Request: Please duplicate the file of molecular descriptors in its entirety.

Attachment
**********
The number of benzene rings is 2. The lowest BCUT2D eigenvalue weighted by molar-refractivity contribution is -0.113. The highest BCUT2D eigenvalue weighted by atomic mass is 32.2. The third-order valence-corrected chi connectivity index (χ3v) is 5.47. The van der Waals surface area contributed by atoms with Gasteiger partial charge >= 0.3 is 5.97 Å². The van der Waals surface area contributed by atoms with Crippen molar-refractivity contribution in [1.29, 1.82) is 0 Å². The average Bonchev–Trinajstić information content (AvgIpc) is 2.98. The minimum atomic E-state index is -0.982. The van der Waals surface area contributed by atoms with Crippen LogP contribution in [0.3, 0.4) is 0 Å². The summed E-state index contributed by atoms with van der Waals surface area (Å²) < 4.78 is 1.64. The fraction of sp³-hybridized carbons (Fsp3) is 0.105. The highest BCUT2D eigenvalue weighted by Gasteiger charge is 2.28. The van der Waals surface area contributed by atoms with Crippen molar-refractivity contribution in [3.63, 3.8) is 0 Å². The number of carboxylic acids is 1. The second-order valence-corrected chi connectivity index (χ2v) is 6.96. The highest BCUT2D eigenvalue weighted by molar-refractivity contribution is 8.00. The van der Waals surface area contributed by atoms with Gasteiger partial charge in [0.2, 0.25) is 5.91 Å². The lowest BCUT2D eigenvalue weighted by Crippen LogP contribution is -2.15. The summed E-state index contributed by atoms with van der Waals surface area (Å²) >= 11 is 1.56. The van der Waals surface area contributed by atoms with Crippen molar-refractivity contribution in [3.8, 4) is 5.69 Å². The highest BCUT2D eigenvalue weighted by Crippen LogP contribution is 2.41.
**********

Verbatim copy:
The number of benzene rings is 2. The lowest BCUT2D eigenvalue weighted by molar-refractivity contribution is -0.113. The highest BCUT2D eigenvalue weighted by atomic mass is 32.2. The third-order valence-corrected chi connectivity index (χ3v) is 5.47. The van der Waals surface area contributed by atoms with Gasteiger partial charge >= 0.3 is 5.97 Å². The van der Waals surface area contributed by atoms with Crippen molar-refractivity contribution in [1.29, 1.82) is 0 Å². The average Bonchev–Trinajstić information content (AvgIpc) is 2.98. The minimum atomic E-state index is -0.982. The van der Waals surface area contributed by atoms with Crippen LogP contribution in [0.3, 0.4) is 0 Å². The summed E-state index contributed by atoms with van der Waals surface area (Å²) < 4.78 is 1.64. The fraction of sp³-hybridized carbons (Fsp3) is 0.105. The highest BCUT2D eigenvalue weighted by Gasteiger charge is 2.28. The van der Waals surface area contributed by atoms with Crippen molar-refractivity contribution in [3.63, 3.8) is 0 Å². The number of carboxylic acids is 1. The second-order valence-corrected chi connectivity index (χ2v) is 6.96. The highest BCUT2D eigenvalue weighted by molar-refractivity contribution is 8.00. The van der Waals surface area contributed by atoms with Gasteiger partial charge in [0.2, 0.25) is 5.91 Å². The lowest BCUT2D eigenvalue weighted by Crippen LogP contribution is -2.15. The summed E-state index contributed by atoms with van der Waals surface area (Å²) >= 11 is 1.56. The van der Waals surface area contributed by atoms with Crippen molar-refractivity contribution in [3.8, 4) is 5.69 Å². The highest BCUT2D eigenvalue weighted by Crippen LogP contribution is 2.41.